Genesis 18-20…God sends three visitors to Abraham, God destroys Sodom and Gomorrah, but spares Lot and his family, and Abraham and Abimelech encounter God’s character.
The Lord has been faithful and merciful to Abraham despite his rebellion and foolishness. He sends three visitors to let Abraham and Sarah know once again that they will have a son, as promised. Sarah laughs at this notion, then lies about her unbelief. The question posed by the Lord here is very encouraging. In Genesis 18:14, He says, “Is anything too hard for the Lord?” Of course, the answer is no, nothing; but, the question is asked to remind Sarah that God doesn’t operate under the same limitations as us.
Despite Abraham’s pattern of sin, he seems to be growing in faith, slowly but surely. God’s patience is amazing, and as we see the ebbing and flowing of Abraham’s obedience, we should recognize that we’re no different. He asks the Lord to spare Lot and his family, and God does so, destroying all of the rest of Sodom and Gomorrah. The messiness of Abraham’s faith is just like ours. We cannot perfectly believe, and we sin daily. Our hearts are lukewarm far too often, and we fail to grasp the seriousness of our sin against a holy God. But God is faithful, and He is maturing us spiritually, using trials and tribulations to sanctify us. If we pursue Him, He will grow us, but we have to fight, and treat each day as a spiritual battle. Sanctification does not come easily, and if we are not consuming His word regularly, praying consistently, and engaging in intimate fellowship with the brothers and sisters in our church, we won’t grow. This is important for our assurance of salvation, because if we’re not being sanctified, then we may not be saved.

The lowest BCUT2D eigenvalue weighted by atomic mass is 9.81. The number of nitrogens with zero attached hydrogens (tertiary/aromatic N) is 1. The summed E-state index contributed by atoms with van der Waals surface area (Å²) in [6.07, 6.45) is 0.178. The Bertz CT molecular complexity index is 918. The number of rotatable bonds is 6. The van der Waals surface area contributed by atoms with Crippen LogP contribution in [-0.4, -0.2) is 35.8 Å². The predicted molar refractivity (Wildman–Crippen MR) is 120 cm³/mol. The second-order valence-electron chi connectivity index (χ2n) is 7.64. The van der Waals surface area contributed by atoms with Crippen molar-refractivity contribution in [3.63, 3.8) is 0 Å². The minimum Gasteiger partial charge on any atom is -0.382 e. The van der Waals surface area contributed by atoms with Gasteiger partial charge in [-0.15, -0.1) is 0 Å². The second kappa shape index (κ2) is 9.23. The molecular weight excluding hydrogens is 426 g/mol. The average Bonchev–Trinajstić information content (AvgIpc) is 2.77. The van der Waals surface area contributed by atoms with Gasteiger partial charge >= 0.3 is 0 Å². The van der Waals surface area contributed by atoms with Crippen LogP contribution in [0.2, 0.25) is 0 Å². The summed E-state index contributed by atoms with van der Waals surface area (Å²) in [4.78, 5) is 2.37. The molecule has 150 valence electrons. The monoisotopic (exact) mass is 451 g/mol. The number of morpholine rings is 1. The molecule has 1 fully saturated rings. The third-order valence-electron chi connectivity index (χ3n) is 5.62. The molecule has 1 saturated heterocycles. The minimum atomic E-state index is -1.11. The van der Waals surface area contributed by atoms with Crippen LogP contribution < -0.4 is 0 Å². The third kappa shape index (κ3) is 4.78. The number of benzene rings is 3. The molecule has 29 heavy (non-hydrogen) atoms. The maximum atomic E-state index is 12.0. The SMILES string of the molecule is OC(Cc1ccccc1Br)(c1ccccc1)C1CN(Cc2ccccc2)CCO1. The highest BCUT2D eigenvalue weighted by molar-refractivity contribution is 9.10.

In Genesis 20, Abraham once again shows that his faith is weak, and he doesn’t trust God to protect him. He lies to King Abimelech, thinking that he can protect himself through deception. These things are written for our warning, not for us to imitate. This shows us that even Abraham needed a savior. He cannot be justified by his works, but must be indebted for justification, to the righteousness which can only come through Christ.
Romans 4:22-25 is specifically about how Abraham was saved in the same way we are:
22 This is why ‘it was credited to him as righteousness.’ 23 The words ‘it was credited to him’ were written not for him alone, 24 but also for us, to whom God will credit righteousness – for us who believe in him who raised Jesus our Lord from the dead. 25 He was delivered over to death for our sins and was raised to life for our justification.